Prison authorities "are accorded considerable latitude in the diagnosis and treatment of prisoners," Durmer v. O'Carroll, 991 F.2d 64, 67 (3rd Cir.1993), but if denying particular treatment results in an unnecessary and wanton infliction of pain, the medical need is sufficiently serious for Eighth Amendment protection. Estelle, supra, 429 U.S. at 103, 97 S.Ct. at 290, 50 L.Ed.2d at 259; Lanzaro, supra, 834 F.2d at 347. Generally, however, a court will not find deliberate indifference if the inmate has been offered some level of medical care. Christy v. Robinson, 216 F.Supp.2d 398, 413 (D.N.J.2002).

    Here, plaintiff has not made a prima facie showing of deliberate indifference by the Integrity defendants. His constitutional claim against these defendants is for his lack of treatment during his seven-day period of confinement at P.O.R.T. House after he returned from East Jersey State Prison on October 20, 1997. Although plaintiff stated he complained of his pain to anyone who would listen, upon plaintiff's return to P.O.R.T. House, he gave the P.O.R.T. House staff the impression he was well enough to go to work. The record shows that within one-half hour of plaintiff's return to P.O.R.T. House, he signed out indicating he was going to work. On the second day after his return, he signed out for the same reason. Although plaintiff was out obtaining his medical records and a second medical opinion of his injuries instead of working, plaintiff did not communicate the real reasons for his signing out. In neither case did he explain to the P.O.R.T. House staff that he was suffering from a serious medical condition that needed attention.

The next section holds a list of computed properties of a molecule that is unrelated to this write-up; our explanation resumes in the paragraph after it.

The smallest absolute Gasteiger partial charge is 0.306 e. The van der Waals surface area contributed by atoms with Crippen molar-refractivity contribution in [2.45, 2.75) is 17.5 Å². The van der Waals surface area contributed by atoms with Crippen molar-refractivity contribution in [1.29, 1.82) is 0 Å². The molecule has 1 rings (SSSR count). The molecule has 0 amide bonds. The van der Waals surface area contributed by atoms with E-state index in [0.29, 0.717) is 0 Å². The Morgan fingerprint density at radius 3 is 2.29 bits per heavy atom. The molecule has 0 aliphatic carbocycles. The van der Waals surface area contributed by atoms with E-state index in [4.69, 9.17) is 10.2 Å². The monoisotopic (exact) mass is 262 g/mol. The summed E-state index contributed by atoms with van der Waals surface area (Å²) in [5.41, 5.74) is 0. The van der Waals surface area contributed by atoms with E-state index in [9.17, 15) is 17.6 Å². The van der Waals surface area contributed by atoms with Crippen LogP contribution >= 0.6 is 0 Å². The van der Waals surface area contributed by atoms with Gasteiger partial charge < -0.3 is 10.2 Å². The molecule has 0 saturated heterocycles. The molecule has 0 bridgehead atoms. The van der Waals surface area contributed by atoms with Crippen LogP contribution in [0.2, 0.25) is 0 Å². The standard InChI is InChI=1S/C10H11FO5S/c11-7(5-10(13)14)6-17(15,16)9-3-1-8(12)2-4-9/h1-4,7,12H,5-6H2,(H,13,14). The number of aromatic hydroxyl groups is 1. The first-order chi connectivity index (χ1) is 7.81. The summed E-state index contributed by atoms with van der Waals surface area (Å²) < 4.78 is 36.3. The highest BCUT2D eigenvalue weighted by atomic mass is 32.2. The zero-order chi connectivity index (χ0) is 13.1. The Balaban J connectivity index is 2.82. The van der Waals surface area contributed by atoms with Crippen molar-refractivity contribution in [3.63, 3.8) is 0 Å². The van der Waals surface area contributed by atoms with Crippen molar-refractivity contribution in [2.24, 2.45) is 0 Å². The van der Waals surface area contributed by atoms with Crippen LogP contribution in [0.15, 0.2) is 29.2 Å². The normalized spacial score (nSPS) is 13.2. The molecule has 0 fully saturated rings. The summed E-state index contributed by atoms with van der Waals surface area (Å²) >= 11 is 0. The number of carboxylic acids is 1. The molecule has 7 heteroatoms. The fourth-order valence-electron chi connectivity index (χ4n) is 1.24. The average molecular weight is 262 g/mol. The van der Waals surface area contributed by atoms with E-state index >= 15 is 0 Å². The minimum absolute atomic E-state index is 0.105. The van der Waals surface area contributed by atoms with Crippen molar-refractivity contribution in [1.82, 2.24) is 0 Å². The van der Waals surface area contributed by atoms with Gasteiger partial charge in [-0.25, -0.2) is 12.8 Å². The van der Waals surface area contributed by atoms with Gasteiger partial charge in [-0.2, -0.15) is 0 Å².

Also, plaintiff never executed the appropriate medical forms to obtain medical attention while at P.O.R.T. House. He was aware of the procedure which required a written request for medical attention, but he failed to comply with that procedure.

    Additionally, and significantly, while he was at P.O.R.T. House, the staff attempted to fill the prescription plaintiff obtained at St. Michael's. Plaintiff testified that he was given a prescription for pain medication and muscle relaxants *1013 while at St. Michael's, which was not filled either there or while he was in the hospital ward at East Jersey State Prison. Upon returning to P.O.R.T. House, the staff, following DOC standard procedure, made an effort to have the prescription filled. This attempt by the P.O.R.T. House staff to obtain pain medication for plaintiff effectively negates his claim that the P.O.R.T. House staff was deliberately indifferent to his complaints of pain. Rather than demonstrating the type of indifference necessary to establish a violation of the Eighth Amendment, the staff's attempts to obtain pain medication for plaintiff, though unsuccessful, evidence a willingness to respond to his complaints. Moreover, once plaintiff's condition progressed to the point where he claimed he was unable to walk, the P.O.R.T. House staff immediately called an ambulance and plaintiff was taken to the hospital. At the hospital, no treatment was rendered to plaintiff aside from providing him with pain medication, which was what the P.O.R.T. House staff attempted to obtain for plaintiff before he was hospitalized.